I’m no zoologist, but a Donkey Born with Stripes would imply zebra parentage, making these San Diegans zedonks. If we instead delineate their genus from the sounds they make, rather than from laboured puns, the band are proud Buffalo SpringBecks: opener Don’t Know Who We Are is a pinched harmonic away from For What It’s Worth, while early Beck is echoed on multiple occasions by the album’s loafing demeanour.But maybe the first classification is suggestive after all; apparently, the stripy offspring of zebra-donkey combos are frequently smaller than either of the contributing breeds, and there’s likewise something stunted about The Donkeys’ musical appropriations. There are nice sounds to explore here, but the exploration won’t take long, and the prominent prints of others frequently distract. Nonetheless, it exhibits more character than the efficiently-anonymous hippie-country of Living on the Other Side, suggesting slowly but surely, The Donkeys are finding their feet.
Out 25th April
Acid House Kings have been indie-pop darlings for nearly two decades now, and by this stage could likely knock out gorgeous, heart-on-sleeve melodies in their sleep. Their fifth album feels so by-the-numbers that you might suspect it was indeed dispatched whilst napping, but the shiny exterior belies five long years spent tinkering in the studio.
Unfortunately, at some point, it seems the refinement changed from perfectionism to detrimental obsession. Music Sounds Better with You is best experienced in single-song doses, but for all its superficial highs this is likely to leave listeners craving something scuffed and off-the-cuff; something that doesn’t just sing about beating hearts but audibly has one at its core.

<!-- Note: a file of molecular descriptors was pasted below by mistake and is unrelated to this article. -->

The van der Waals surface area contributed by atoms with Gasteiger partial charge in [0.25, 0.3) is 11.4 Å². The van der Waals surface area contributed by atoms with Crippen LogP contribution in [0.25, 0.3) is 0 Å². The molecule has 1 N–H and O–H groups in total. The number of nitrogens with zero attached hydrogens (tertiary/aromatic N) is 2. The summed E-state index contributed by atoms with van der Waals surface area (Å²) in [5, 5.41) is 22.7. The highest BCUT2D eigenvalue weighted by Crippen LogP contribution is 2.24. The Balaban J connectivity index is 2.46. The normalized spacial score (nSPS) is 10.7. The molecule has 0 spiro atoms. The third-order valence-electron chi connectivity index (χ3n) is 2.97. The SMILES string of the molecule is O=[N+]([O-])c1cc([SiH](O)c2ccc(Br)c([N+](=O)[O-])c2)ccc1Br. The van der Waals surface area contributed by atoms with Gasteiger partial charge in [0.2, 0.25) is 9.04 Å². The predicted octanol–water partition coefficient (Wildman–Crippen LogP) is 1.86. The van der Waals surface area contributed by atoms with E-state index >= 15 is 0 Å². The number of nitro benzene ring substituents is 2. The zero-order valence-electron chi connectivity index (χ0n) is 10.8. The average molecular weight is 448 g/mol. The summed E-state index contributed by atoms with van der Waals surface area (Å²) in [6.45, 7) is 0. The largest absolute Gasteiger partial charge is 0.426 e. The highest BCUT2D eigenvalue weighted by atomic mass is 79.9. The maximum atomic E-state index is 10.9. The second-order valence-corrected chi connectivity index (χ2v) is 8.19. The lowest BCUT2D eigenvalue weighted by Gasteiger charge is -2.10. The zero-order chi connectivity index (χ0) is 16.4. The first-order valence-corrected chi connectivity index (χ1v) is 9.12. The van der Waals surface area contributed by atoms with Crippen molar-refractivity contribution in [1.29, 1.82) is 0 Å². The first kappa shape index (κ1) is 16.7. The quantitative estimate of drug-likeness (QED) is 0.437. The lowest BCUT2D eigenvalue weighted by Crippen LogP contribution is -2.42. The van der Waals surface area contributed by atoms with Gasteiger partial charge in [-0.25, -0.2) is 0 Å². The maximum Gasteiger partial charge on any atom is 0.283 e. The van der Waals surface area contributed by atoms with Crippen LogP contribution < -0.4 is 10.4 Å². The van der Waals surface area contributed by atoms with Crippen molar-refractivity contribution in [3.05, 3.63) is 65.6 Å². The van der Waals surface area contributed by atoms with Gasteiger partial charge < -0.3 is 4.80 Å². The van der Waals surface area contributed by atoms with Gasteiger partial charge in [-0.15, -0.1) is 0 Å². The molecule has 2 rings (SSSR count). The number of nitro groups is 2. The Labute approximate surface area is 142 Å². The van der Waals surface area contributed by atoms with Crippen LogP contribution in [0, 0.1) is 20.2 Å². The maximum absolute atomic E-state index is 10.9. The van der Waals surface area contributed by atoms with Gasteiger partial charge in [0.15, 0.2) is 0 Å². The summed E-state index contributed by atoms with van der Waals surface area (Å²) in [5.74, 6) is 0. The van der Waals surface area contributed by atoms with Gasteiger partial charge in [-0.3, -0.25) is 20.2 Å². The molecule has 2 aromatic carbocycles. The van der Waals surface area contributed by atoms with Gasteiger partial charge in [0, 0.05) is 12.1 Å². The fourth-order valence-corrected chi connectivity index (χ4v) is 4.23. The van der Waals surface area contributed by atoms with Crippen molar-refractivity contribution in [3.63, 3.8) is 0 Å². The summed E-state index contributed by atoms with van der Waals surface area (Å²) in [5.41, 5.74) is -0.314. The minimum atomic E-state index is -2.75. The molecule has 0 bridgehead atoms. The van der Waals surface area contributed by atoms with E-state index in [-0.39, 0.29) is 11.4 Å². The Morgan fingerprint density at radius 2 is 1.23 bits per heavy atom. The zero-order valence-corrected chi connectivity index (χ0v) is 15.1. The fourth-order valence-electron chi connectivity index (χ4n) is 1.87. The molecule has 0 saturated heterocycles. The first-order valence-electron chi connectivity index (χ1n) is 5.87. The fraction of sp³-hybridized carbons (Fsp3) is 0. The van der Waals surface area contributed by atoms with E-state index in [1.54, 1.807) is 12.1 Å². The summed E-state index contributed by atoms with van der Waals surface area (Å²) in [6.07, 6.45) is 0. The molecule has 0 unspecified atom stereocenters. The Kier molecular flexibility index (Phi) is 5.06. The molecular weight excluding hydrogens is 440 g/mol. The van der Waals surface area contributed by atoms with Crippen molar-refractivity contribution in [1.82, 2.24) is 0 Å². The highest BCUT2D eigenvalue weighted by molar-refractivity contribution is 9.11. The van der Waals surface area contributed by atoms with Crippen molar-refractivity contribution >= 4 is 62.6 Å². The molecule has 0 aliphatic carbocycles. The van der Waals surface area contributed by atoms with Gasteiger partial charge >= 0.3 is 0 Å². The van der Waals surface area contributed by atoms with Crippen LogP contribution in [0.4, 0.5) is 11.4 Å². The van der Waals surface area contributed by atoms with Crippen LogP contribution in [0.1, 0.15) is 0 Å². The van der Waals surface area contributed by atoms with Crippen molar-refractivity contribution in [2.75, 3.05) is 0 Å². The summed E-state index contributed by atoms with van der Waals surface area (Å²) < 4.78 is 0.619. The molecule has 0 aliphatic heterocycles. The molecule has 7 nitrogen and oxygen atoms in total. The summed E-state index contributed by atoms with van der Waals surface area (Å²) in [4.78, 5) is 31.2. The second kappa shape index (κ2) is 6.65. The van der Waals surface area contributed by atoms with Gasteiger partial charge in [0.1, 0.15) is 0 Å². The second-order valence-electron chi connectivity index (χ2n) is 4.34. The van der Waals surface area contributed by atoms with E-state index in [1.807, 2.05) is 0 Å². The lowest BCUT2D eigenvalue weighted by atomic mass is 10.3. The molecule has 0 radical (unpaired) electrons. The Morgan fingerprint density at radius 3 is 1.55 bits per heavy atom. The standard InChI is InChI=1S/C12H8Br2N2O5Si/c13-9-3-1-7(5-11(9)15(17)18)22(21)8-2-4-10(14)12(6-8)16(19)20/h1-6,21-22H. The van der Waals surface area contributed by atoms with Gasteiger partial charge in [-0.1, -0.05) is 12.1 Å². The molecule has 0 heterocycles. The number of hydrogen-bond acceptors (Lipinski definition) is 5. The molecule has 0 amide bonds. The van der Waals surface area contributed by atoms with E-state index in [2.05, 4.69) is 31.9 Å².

If the studio time had been spent experimenting with their blueprint or crafting an elaborate triple album, the lengthy gestation might be understandable. But at barely half an hour of same-old, same-old, it’s both too much and not nearly enough.
When Portland’s Al James rolls through town, he doesn’t exactly ignite the tarmac. This misspelt Dolorean isn’t going back to the future, just back – this is heartfelt alt-country at its most traditional, with few fresh innovations. But lengthy careers have been built on less, and James and co. are testament to the longevity a simple setup and a plaintive disposition can provide.
The harmonies recall sweet songbirds like The Jayhawks, while tracks like Country Clutter possess an irresistibly laidback vibe, but this is exceptionally easy listening, which proves a weakness as well as a strength. The appeal will either be immediate on first listen, or not there at all, depending on your existing affinity for the sub-genre they are comfortably nestled in. This is easy to listen to in the way wet sand is easy to sink into, and the imprint it leaves is just as temporary.